Trail End overlooking Sheridan, circa 1912 (Gwinn Collection, SCHS)
(Sheridan Collection, TESHS)
A Whole-House Exhibit at the Trail End State Historic Site
March 2014 - December 2015
State Historic Site
IN ADDITION TO the cook and maid, the Kendricks hired a woman to come in and do laundry once a week. While Trail End’s laundry room was great for everyday washing and drying, dyeing and dry cleaning projects were normally sent to professionals. Dry cleaning was especially hazardous to amateurs.
Dry cleaning – the process of removing dirt and stains without water – relies on highly flammable fluids. Prior to World War One, gasoline and kerosene were preferred. They worked really well, but stain-free clothing was not without its hazards: it was not unheard of for a woman’s dress to catch fire near the open flame of a cook stove after the application of too much stain remover. After the war, less flammable (but still very dangerous) chlorinated solvents came into use.
Sheridan’s first dry cleaner – Everett Cope – advertised his new services in 1901 by appealing to women: "Ladies, Call and get your skirts cleaned and pressed by the only dry cleaning process, look like new, opposite City Hall." Within a few years, most of the town’s laundry services offered dry cleaning, as did a number of specialty shops:
The Sheridan Pantatorium, Leslie H Halsel, prop., [offers] the only up-to-date cleaning establishment in Wyoming. Ladies', gentleman's and children's garments of all descriptions cleaned and dyed. Goods called for and delivered to all parts of city free. Express and mail orders a specialty.
Because their fine silks and linens didn’t stand up to the rigors of scrubbing in the Trail End laundry tubs, Eula, Rosa-Maye and Diana Kendrick patronized local dry cleaners and laundries. Like the Sheridan Pantatorium and Superior Laundry, most offered free home delivery service.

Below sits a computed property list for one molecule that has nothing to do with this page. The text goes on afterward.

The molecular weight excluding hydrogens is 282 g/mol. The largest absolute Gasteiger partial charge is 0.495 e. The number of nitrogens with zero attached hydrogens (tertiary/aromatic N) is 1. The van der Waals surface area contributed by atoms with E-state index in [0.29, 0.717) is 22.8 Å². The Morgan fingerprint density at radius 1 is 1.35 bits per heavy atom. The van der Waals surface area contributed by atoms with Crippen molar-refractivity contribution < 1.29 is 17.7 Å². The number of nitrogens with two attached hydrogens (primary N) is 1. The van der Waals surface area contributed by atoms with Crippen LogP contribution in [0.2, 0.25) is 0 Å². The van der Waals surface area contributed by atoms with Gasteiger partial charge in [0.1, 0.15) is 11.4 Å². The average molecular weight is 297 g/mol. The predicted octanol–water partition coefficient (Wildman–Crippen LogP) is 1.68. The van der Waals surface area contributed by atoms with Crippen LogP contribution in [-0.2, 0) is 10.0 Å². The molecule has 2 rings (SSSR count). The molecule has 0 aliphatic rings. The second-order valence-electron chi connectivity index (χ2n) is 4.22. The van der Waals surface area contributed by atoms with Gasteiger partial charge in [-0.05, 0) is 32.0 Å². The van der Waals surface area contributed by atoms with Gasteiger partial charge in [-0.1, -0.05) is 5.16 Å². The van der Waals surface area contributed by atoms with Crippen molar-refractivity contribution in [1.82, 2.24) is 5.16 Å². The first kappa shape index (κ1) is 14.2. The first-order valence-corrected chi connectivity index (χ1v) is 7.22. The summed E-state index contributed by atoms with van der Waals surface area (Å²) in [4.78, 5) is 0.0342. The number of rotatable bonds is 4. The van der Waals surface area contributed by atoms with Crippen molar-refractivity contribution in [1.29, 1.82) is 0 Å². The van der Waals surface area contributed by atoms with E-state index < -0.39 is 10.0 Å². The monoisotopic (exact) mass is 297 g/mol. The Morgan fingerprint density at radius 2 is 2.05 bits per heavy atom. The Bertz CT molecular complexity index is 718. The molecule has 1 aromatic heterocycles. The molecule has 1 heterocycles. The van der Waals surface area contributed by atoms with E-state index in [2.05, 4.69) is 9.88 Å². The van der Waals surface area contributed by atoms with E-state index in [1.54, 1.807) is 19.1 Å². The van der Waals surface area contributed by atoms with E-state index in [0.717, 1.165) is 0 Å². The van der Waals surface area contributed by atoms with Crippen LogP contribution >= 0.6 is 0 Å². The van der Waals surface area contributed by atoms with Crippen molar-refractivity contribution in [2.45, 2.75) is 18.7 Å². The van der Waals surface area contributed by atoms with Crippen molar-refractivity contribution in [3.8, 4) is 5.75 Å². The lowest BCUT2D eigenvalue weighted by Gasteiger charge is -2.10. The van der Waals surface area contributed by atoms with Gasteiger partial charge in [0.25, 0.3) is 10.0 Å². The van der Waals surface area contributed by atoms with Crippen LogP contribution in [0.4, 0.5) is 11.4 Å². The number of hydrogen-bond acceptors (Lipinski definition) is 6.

In November 1884, The Big Horn Sentinel noted that a "washee house" - Chinese laundry - had recently opened in Sheridan. From that time until the late 1920s, Sheridan was home to a number of Chinese-born entrepreneurs who operated laundries, plus restaurants and even a brothel or two.
The first Chinese resident identified by name was Sam Sing, who in 1885 advertised "washing and mending done on short notice; satisfaction guaranteed." He was later joined by Hong Sing and Ah Din. The latter, along with doing laundry, sold Oriental trinkets at his laundry on South Main Street. One of these men may have been the gentleman referred to by The Sheridan Enterprise in this local news snippet from 1888: "An almond-eyed, cock-eyed, son-of-a-heathen came in on the coach from Buffalo this week and contemplates starting a laundry."
These laundries were mobile institutions housed in shacks along Main Street. In 1893, several were located on South Main in the vicinity of Sheridan two largest hotels, the Windsor and the Grand Central:
The building next door to the Leaverton block, occupied as a Chinese laundry, was placed on wheels and moved to the lot adjoining the Windsor hotel Monday. The moving process occupied about six hours and did not in any manner interfere with the laundry work going on inside the building. Regular patrons of this particular Celestial wash shop will therefore suffer no inconvenience in the shape of being compelled to wait for clean clothing.
That same year, several of Sheridan's Chinese laundrymen were involved in a violent turf war. According to local papers, a laundryman known as "Pork Chops" sold his South Main business to Gee Lung on the condition that he (Pork Chops) not start another laundry in town. Shortly thereafter, Tom Nix opened a wash house, one that Gee Lung accused of being a "front" for Pork Chops. During the disagreement, someone set fire to the building operated by Gee Lung (referred to in The Sheridan Enterprise as "Gee Whiz"). Little damage was done, and eventually, Pork Chops left the laundry business.
As, in the end, did all his fellow countrymen.
For years, anti-Chinese sentiment had been building in America. Sheridan got on board in 1893 when The Sheridan Enterprise, under the headline 'The Chinese Must Go," opined: "It has been clearly demonstrated that the Chinese are an undesirable class to foster in this republic." As early as 1897, the Sheridan Steam Laundry advertised against Chinese laundries ("Why do you send your clothes to a Chinese laundry when you can send them to a first-class steam laundry?"). In 1907, the Pioneer Steam Laundry placed decidedly anti-Chinese ads in the local papers ("Patronize an American laundry and thus cut off the Chinese").